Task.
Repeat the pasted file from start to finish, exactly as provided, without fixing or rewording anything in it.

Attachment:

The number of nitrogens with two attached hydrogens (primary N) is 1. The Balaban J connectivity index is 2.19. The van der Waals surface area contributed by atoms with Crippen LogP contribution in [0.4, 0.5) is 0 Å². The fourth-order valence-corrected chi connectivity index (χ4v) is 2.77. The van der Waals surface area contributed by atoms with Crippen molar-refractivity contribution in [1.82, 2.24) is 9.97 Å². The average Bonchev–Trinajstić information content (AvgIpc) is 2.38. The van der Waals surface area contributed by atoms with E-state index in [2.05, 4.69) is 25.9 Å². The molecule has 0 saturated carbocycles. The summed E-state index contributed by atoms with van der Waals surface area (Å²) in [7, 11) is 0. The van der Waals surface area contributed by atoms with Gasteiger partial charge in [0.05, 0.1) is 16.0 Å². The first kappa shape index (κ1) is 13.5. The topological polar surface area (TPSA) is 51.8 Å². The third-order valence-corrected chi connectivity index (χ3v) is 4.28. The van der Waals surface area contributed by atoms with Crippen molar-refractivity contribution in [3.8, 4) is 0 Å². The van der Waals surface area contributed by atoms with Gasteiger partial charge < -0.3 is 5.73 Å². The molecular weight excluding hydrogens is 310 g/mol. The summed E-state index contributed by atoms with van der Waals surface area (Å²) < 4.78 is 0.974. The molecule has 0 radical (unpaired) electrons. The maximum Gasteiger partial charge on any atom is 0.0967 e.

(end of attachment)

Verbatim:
The number of nitrogens with two attached hydrogens (primary N) is 1. The Balaban J connectivity index is 2.19. The van der Waals surface area contributed by atoms with Crippen LogP contribution in [0.4, 0.5) is 0 Å². The fourth-order valence-corrected chi connectivity index (χ4v) is 2.77. The van der Waals surface area contributed by atoms with Crippen molar-refractivity contribution in [1.82, 2.24) is 9.97 Å². The average Bonchev–Trinajstić information content (AvgIpc) is 2.38. The van der Waals surface area contributed by atoms with E-state index in [2.05, 4.69) is 25.9 Å². The molecule has 0 saturated carbocycles. The summed E-state index contributed by atoms with van der Waals surface area (Å²) in [7, 11) is 0. The van der Waals surface area contributed by atoms with Gasteiger partial charge in [0.05, 0.1) is 16.0 Å². The first kappa shape index (κ1) is 13.5. The topological polar surface area (TPSA) is 51.8 Å². The third-order valence-corrected chi connectivity index (χ3v) is 4.28. The van der Waals surface area contributed by atoms with Crippen molar-refractivity contribution in [3.8, 4) is 0 Å². The van der Waals surface area contributed by atoms with Gasteiger partial charge < -0.3 is 5.73 Å². The molecular weight excluding hydrogens is 310 g/mol. The summed E-state index contributed by atoms with van der Waals surface area (Å²) < 4.78 is 0.974. The molecule has 0 radical (unpaired) electrons. The maximum Gasteiger partial charge on any atom is 0.0967 e.